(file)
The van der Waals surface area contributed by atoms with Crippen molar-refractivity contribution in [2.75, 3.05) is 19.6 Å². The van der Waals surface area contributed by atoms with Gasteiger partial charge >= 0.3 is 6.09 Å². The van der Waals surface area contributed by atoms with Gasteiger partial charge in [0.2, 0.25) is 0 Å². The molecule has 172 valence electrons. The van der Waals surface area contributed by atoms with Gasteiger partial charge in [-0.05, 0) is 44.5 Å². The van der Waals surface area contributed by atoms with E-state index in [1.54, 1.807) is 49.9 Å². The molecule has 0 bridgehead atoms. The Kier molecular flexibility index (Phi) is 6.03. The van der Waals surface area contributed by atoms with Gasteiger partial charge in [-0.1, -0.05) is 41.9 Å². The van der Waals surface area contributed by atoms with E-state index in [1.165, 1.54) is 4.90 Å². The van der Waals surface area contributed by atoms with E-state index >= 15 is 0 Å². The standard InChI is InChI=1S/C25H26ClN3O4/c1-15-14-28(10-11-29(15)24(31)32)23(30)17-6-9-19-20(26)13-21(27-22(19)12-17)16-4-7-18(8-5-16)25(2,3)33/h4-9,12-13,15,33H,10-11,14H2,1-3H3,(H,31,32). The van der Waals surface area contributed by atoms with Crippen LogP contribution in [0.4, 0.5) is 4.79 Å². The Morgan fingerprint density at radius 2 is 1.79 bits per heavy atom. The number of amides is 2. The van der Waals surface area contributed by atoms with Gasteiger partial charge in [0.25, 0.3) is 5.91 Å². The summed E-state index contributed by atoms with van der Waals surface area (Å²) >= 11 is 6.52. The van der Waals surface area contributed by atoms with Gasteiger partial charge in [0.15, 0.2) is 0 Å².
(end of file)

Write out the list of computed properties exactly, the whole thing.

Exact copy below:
The van der Waals surface area contributed by atoms with Crippen molar-refractivity contribution in [2.75, 3.05) is 19.6 Å². The van der Waals surface area contributed by atoms with Gasteiger partial charge >= 0.3 is 6.09 Å². The van der Waals surface area contributed by atoms with Gasteiger partial charge in [0.2, 0.25) is 0 Å². The molecule has 172 valence electrons. The van der Waals surface area contributed by atoms with Gasteiger partial charge in [-0.05, 0) is 44.5 Å². The van der Waals surface area contributed by atoms with E-state index in [1.54, 1.807) is 49.9 Å². The molecule has 0 bridgehead atoms. The Kier molecular flexibility index (Phi) is 6.03. The van der Waals surface area contributed by atoms with Gasteiger partial charge in [-0.1, -0.05) is 41.9 Å². The van der Waals surface area contributed by atoms with E-state index in [1.165, 1.54) is 4.90 Å². The van der Waals surface area contributed by atoms with E-state index >= 15 is 0 Å². The standard InChI is InChI=1S/C25H26ClN3O4/c1-15-14-28(10-11-29(15)24(31)32)23(30)17-6-9-19-20(26)13-21(27-22(19)12-17)16-4-7-18(8-5-16)25(2,3)33/h4-9,12-13,15,33H,10-11,14H2,1-3H3,(H,31,32). The van der Waals surface area contributed by atoms with Crippen LogP contribution in [0.4, 0.5) is 4.79 Å². The Morgan fingerprint density at radius 2 is 1.79 bits per heavy atom. The number of amides is 2. The van der Waals surface area contributed by atoms with Gasteiger partial charge in [0.25, 0.3) is 5.91 Å². The summed E-state index contributed by atoms with van der Waals surface area (Å²) >= 11 is 6.52. The van der Waals surface area contributed by atoms with Gasteiger partial charge in [0.15, 0.2) is 0 Å².